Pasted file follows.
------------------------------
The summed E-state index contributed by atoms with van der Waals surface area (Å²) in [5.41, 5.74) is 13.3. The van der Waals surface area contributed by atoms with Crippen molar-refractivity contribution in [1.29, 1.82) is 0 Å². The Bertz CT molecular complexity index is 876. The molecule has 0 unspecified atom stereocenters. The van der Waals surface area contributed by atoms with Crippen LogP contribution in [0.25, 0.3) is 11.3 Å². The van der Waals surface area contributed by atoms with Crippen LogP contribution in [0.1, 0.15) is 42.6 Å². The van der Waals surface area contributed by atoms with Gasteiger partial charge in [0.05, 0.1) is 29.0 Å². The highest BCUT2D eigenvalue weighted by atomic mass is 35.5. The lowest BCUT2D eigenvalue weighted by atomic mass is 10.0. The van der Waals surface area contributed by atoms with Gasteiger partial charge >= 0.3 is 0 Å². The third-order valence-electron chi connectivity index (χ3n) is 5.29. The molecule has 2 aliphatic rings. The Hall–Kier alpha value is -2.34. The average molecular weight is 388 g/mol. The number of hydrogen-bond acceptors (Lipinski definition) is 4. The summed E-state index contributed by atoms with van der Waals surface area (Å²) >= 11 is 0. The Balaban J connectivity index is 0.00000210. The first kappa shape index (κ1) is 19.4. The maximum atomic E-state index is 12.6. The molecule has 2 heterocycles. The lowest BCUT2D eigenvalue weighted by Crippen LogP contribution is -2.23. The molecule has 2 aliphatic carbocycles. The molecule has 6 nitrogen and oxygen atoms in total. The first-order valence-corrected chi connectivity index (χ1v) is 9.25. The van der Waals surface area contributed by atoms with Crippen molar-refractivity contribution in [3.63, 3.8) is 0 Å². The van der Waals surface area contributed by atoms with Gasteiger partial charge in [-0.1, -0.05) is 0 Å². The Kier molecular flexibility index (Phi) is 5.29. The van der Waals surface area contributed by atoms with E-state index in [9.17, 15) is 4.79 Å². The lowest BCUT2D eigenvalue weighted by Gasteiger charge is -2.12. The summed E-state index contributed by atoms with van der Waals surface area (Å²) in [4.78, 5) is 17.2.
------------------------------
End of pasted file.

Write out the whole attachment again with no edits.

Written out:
The summed E-state index contributed by atoms with van der Waals surface area (Å²) in [5.41, 5.74) is 13.3. The van der Waals surface area contributed by atoms with Crippen molar-refractivity contribution in [1.29, 1.82) is 0 Å². The Bertz CT molecular complexity index is 876. The molecule has 0 unspecified atom stereocenters. The van der Waals surface area contributed by atoms with Crippen LogP contribution in [0.25, 0.3) is 11.3 Å². The van der Waals surface area contributed by atoms with Crippen LogP contribution in [0.1, 0.15) is 42.6 Å². The van der Waals surface area contributed by atoms with Gasteiger partial charge in [0.05, 0.1) is 29.0 Å². The highest BCUT2D eigenvalue weighted by atomic mass is 35.5. The lowest BCUT2D eigenvalue weighted by atomic mass is 10.0. The van der Waals surface area contributed by atoms with Gasteiger partial charge >= 0.3 is 0 Å². The third-order valence-electron chi connectivity index (χ3n) is 5.29. The molecule has 2 aliphatic rings. The Hall–Kier alpha value is -2.34. The average molecular weight is 388 g/mol. The number of hydrogen-bond acceptors (Lipinski definition) is 4. The summed E-state index contributed by atoms with van der Waals surface area (Å²) >= 11 is 0. The Balaban J connectivity index is 0.00000210. The first kappa shape index (κ1) is 19.4. The maximum atomic E-state index is 12.6. The molecule has 2 heterocycles. The lowest BCUT2D eigenvalue weighted by Crippen LogP contribution is -2.23. The molecule has 2 aliphatic carbocycles. The molecule has 6 nitrogen and oxygen atoms in total. The first-order valence-corrected chi connectivity index (χ1v) is 9.25. The van der Waals surface area contributed by atoms with Crippen molar-refractivity contribution in [3.63, 3.8) is 0 Å². The van der Waals surface area contributed by atoms with Gasteiger partial charge in [-0.1, -0.05) is 0 Å². The Kier molecular flexibility index (Phi) is 5.29. The van der Waals surface area contributed by atoms with E-state index in [9.17, 15) is 4.79 Å². The lowest BCUT2D eigenvalue weighted by Gasteiger charge is -2.12. The summed E-state index contributed by atoms with van der Waals surface area (Å²) in [4.78, 5) is 17.2.